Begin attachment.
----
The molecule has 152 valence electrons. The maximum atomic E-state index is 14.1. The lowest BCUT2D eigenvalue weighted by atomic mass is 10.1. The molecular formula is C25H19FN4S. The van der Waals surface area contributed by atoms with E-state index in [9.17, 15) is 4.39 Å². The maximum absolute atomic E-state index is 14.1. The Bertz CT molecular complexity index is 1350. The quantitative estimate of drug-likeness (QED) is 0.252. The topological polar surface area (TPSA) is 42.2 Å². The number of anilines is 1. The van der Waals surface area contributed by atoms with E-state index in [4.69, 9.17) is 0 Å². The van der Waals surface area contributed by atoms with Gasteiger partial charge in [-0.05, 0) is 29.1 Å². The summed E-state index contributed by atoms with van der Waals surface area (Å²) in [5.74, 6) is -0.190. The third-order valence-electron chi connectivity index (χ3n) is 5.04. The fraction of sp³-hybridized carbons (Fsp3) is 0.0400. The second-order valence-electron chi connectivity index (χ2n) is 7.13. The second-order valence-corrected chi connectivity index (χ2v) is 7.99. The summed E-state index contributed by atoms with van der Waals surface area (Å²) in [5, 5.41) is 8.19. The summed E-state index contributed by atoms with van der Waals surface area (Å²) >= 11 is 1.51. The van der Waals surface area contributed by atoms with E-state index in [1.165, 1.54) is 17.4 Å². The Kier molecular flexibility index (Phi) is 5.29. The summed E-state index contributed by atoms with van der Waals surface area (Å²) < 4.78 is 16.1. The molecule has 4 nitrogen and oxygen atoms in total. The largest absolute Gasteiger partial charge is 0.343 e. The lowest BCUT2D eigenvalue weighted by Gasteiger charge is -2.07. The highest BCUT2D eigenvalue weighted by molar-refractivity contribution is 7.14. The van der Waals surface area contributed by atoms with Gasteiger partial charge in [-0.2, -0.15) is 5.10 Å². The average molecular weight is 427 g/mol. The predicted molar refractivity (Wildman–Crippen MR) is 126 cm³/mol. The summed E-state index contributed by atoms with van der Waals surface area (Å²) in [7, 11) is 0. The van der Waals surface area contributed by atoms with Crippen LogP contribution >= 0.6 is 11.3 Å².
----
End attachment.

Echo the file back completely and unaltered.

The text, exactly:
The molecule has 152 valence electrons. The maximum atomic E-state index is 14.1. The lowest BCUT2D eigenvalue weighted by atomic mass is 10.1. The molecular formula is C25H19FN4S. The van der Waals surface area contributed by atoms with E-state index in [9.17, 15) is 4.39 Å². The maximum absolute atomic E-state index is 14.1. The Bertz CT molecular complexity index is 1350. The quantitative estimate of drug-likeness (QED) is 0.252. The topological polar surface area (TPSA) is 42.2 Å². The number of anilines is 1. The van der Waals surface area contributed by atoms with E-state index in [4.69, 9.17) is 0 Å². The van der Waals surface area contributed by atoms with Gasteiger partial charge in [-0.05, 0) is 29.1 Å². The summed E-state index contributed by atoms with van der Waals surface area (Å²) in [5.74, 6) is -0.190. The third-order valence-electron chi connectivity index (χ3n) is 5.04. The fraction of sp³-hybridized carbons (Fsp3) is 0.0400. The second-order valence-electron chi connectivity index (χ2n) is 7.13. The second-order valence-corrected chi connectivity index (χ2v) is 7.99. The summed E-state index contributed by atoms with van der Waals surface area (Å²) in [5, 5.41) is 8.19. The summed E-state index contributed by atoms with van der Waals surface area (Å²) >= 11 is 1.51. The van der Waals surface area contributed by atoms with E-state index in [1.165, 1.54) is 17.4 Å². The Kier molecular flexibility index (Phi) is 5.29. The summed E-state index contributed by atoms with van der Waals surface area (Å²) < 4.78 is 16.1. The molecule has 4 nitrogen and oxygen atoms in total. The largest absolute Gasteiger partial charge is 0.343 e. The lowest BCUT2D eigenvalue weighted by Gasteiger charge is -2.07. The highest BCUT2D eigenvalue weighted by molar-refractivity contribution is 7.14. The van der Waals surface area contributed by atoms with Gasteiger partial charge in [-0.2, -0.15) is 5.10 Å². The average molecular weight is 427 g/mol. The predicted molar refractivity (Wildman–Crippen MR) is 126 cm³/mol. The summed E-state index contributed by atoms with van der Waals surface area (Å²) in [7, 11) is 0. The van der Waals surface area contributed by atoms with Crippen LogP contribution >= 0.6 is 11.3 Å².